5-Step Editing Checklist for Your Thesis (and 1 Quick Way to Check Your Thesis for Free)

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Your thesis is the cornerstone of your degree. A thesis demonstrates a commitment to your field of study; you want to contribute to your areas of interest, not just learn about them. It encapsulates the years of work you’ve put into your degree. But it’s also one of the main sources of stress for your final year of your program.

You may use all or part of your thesis for grad school writing samples and job applications. More readers will scrutinize your thesis than any other document you’ll write in school. Many programs don’t allow students to graduate without a satisfactory thesis. That’s why it’s important to check for and correct any mistakes you’ll inevitably make over the course of a 30- or 100-page document. Check for the categories below:

1. Lead-ins and throat-clearing

Starting your sentence with obviously or for what it’s worth doesn’t tell your reader anything. Using lead-ins like in fact makes your readers wonder if they should doubt that you’re telling them facts – not what you want from members of your thesis review committee. Remove those lead-ins and review your sentences to determine why you didn’t trust your arguments without them. This list of throat-clearing words is a good start.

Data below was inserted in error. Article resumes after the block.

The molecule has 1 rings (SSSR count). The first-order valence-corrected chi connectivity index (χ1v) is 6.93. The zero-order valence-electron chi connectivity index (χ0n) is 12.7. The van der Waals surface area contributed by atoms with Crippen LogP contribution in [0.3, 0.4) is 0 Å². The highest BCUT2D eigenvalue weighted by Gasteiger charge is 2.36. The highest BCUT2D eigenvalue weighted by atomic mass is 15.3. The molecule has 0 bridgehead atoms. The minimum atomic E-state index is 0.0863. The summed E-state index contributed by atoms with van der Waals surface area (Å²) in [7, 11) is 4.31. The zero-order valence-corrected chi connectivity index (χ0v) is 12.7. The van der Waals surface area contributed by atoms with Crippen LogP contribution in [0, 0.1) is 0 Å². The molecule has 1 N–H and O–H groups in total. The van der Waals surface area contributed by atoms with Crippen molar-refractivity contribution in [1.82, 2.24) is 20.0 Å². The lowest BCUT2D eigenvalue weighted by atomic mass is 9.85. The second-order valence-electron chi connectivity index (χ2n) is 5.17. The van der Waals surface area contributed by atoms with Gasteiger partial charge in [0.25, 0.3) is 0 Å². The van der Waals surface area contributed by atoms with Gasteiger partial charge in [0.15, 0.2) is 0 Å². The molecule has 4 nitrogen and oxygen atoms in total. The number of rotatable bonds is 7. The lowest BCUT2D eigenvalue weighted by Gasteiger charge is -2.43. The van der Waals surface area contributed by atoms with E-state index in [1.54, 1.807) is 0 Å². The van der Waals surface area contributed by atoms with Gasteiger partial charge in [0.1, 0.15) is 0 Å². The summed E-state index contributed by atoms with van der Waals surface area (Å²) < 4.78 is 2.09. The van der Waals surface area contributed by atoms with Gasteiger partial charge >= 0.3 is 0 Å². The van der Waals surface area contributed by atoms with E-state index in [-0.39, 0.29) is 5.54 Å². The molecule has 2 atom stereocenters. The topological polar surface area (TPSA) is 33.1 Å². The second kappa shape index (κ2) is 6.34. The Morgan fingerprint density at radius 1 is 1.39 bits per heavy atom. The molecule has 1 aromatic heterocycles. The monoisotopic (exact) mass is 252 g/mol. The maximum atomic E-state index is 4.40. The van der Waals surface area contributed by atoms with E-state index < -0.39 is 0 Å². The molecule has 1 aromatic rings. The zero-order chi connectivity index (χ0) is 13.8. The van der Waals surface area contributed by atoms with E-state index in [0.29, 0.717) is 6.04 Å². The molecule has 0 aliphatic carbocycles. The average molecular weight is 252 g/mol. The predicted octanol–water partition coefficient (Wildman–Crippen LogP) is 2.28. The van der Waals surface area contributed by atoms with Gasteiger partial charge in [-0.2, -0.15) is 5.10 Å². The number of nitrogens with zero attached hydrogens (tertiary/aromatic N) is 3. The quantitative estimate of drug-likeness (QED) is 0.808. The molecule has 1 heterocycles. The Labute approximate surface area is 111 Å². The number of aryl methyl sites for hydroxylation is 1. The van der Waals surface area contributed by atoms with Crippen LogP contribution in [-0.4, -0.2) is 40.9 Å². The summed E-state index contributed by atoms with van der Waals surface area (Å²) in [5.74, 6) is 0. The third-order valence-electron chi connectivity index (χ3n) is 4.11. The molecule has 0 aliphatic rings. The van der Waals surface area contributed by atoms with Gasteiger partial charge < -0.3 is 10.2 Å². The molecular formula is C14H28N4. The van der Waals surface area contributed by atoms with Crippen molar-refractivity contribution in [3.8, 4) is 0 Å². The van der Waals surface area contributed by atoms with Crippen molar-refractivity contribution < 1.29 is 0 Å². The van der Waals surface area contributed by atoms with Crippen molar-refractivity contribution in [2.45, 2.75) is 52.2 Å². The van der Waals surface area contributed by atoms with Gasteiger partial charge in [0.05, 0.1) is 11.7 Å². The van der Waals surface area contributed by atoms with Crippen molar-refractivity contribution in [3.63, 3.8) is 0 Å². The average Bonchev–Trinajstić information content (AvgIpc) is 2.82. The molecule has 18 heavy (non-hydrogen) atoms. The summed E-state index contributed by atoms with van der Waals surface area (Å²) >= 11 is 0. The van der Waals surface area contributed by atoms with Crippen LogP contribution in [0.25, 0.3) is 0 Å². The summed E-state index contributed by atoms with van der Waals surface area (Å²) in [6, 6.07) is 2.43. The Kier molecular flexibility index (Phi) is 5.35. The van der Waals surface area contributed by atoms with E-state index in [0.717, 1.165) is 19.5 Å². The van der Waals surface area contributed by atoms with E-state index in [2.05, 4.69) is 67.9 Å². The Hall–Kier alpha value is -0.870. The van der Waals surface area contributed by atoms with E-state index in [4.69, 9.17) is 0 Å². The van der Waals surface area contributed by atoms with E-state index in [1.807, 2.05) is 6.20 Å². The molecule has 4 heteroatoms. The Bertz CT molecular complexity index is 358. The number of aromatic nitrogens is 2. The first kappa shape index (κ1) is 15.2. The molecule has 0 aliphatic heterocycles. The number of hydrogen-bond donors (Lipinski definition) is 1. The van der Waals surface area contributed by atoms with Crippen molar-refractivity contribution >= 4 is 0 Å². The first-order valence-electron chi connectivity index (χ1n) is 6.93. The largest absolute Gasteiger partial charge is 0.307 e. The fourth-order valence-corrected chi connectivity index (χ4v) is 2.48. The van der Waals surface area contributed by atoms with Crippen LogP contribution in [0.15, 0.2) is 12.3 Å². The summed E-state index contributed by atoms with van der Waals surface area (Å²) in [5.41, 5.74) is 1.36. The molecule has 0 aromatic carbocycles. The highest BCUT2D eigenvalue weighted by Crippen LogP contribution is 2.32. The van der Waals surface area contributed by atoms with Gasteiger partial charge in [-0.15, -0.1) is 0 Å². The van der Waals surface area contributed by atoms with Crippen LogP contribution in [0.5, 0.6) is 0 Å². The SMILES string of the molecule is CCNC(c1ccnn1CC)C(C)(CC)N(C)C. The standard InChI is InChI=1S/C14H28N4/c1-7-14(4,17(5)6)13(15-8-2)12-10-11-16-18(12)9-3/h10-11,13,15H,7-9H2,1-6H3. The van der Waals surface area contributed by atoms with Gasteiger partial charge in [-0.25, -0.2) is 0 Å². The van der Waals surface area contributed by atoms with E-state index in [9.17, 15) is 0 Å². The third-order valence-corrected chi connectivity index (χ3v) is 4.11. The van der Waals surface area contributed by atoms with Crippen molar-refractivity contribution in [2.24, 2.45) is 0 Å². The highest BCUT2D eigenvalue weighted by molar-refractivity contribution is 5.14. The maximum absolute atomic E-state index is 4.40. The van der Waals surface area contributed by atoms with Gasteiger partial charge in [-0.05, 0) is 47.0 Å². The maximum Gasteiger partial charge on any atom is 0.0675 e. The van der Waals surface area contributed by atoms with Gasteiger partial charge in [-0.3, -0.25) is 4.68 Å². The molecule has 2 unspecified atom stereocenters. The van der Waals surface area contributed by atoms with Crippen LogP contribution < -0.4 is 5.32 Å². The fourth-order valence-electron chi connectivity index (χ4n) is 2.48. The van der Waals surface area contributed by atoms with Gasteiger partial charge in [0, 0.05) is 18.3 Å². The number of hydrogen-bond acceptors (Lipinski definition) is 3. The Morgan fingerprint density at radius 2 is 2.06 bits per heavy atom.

2. Unnecessary modifiers

When we’re pushing against a deadline, we tend to fall back on repetitive and useless words. Seriously, very, and just are all words I found in my recent first drafts, and their only purpose was to occupy space. If you want to describe something as “very small,” you’re better served by saying “tiny” or “minuscule.” Specificity helps your reader and allows you to naturally use a wider range of vocabulary words. To identify where you could be more precise, use Microsoft Word’s Find feature to see where you use words like “really” and “very” in front of adjectives and replace those phrases with descriptive words.

3. Crutch words

No matter your approach to writing, you can easily use more words than you need. Just as many people use like or okay as filler words when speaking, so too do writers fall prey to crutch words when writing. Common crutch words include well and basically. Although both words have their places in certain circumstances, we rarely need them as lead-ins or transitions. Think you’ve caught all your crutch words? Read WordRake founder Gary Kinder’s writing tip “Houston, No Problem" to make sure you don’t miss any.

4. Consistent formatting

In a document as long as a thesis, it’s easy to lose track of how you format each section. Try to use formatting features in Microsoft Word or your word processor of choice to easily compare each section’s margins, text size, and font. Your document will look organized, strengthening your argument.

5. Citations